Koppel on Discovery: The People’s Republic of Capitalism

Ted Koppel’s latest series examines why China needs the U.S. and vice versa

When Ted Koppel and Tom Bettag set out to explore China’s economy, they were met with an unexpected reception. “We found this totally shocking — that we had almost no government interference whatsoever,” says Bettag, the executive producer for the four-part program Koppel on Discovery: The People’s Republic of Capitalism. The only trouble was with an occasional police officer, Bettag says, who would stop them and ask them if they had permission — which they did. Koppel, Bettag and team spent eight months in Chongqing, China, and their freedom to film can largely be attributed to the city’s eagerness to be seen. “They are so eager to be known around the world — that ‘We are a major city. This is a city of 12 million people and nobody’s ever heard of us,’” says Bettag.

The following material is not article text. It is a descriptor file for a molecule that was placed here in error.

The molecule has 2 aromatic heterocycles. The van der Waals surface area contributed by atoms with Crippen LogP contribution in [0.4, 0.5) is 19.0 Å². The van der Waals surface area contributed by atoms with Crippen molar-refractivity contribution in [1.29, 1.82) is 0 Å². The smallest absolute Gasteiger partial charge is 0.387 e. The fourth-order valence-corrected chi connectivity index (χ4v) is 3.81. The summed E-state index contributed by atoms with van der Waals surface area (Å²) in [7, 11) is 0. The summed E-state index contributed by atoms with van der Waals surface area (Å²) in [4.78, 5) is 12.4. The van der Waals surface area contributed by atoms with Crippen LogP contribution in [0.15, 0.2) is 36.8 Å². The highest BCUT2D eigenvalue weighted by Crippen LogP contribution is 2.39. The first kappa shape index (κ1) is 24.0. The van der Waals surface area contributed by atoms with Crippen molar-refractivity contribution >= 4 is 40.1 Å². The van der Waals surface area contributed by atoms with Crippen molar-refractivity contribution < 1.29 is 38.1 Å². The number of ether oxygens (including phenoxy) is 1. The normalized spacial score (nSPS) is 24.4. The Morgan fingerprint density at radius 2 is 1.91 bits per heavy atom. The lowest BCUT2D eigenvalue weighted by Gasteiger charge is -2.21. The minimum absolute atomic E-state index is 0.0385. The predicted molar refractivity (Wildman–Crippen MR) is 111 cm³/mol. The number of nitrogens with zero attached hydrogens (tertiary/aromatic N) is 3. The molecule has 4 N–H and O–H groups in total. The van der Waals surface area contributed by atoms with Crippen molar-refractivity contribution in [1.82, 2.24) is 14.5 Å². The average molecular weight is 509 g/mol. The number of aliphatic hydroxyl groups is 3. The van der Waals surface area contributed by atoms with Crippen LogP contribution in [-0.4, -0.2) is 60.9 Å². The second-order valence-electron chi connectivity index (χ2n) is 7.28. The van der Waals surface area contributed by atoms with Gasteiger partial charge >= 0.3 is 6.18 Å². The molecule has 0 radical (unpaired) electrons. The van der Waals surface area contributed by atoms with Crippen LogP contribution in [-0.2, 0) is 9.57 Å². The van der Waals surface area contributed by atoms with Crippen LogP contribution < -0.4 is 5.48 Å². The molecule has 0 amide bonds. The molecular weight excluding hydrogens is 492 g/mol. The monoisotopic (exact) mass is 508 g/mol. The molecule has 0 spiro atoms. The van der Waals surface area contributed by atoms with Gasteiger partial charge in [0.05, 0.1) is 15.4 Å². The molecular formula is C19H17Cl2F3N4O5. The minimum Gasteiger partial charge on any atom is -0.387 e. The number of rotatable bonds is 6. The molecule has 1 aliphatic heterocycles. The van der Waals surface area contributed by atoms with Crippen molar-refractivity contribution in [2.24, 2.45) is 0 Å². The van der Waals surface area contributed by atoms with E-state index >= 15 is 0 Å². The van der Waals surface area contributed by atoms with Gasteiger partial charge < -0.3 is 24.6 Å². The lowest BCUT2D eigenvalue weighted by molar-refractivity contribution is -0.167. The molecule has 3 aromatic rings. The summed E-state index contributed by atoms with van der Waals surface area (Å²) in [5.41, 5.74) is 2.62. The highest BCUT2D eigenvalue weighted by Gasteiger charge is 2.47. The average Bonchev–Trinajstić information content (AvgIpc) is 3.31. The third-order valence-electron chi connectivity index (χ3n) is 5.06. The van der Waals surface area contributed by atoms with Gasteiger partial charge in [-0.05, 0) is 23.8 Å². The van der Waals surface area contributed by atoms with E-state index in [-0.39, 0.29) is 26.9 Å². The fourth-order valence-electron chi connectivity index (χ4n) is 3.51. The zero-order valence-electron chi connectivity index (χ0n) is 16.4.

The series, which was made for the Discovery Channel, examines the effects of China’s growth on its people, politics, economy and environment. One of the most interesting revelations in the series concerns China’s codependent relationship with the United States. “They are our factory, and we are their consumers,” says Bettag.

But in all seriousness, the fact that the U.S. isn’t doing so well in the not-going-broke department directly affects our neighbors to the west. “They hold a trillion dollars of American debt; when we run up a deficit we’re getting that money largely from China and Japan,” he says. “They would give anything in the world to convert those to euros, but they cannot switch that money into euros, because that would destroy the U.S. economy and they need a healthy U.S. economy for us to be able to buy their products at Wal-Mart.”

Koppel on Discovery: The People’s Republic of Capitalism premieres on the Discovery Channel on Wednesday, July 9, but you can get a sneak peek when portions of the series are screened today followed by a Q&A session with the producers. 7 p.m. Angelika Film Center, 510 Texas. For reservations and information, call 713-439-0265 or visit www.asiasociety.org. Free.
Thu., June 26, 7 p.m., 2008

 
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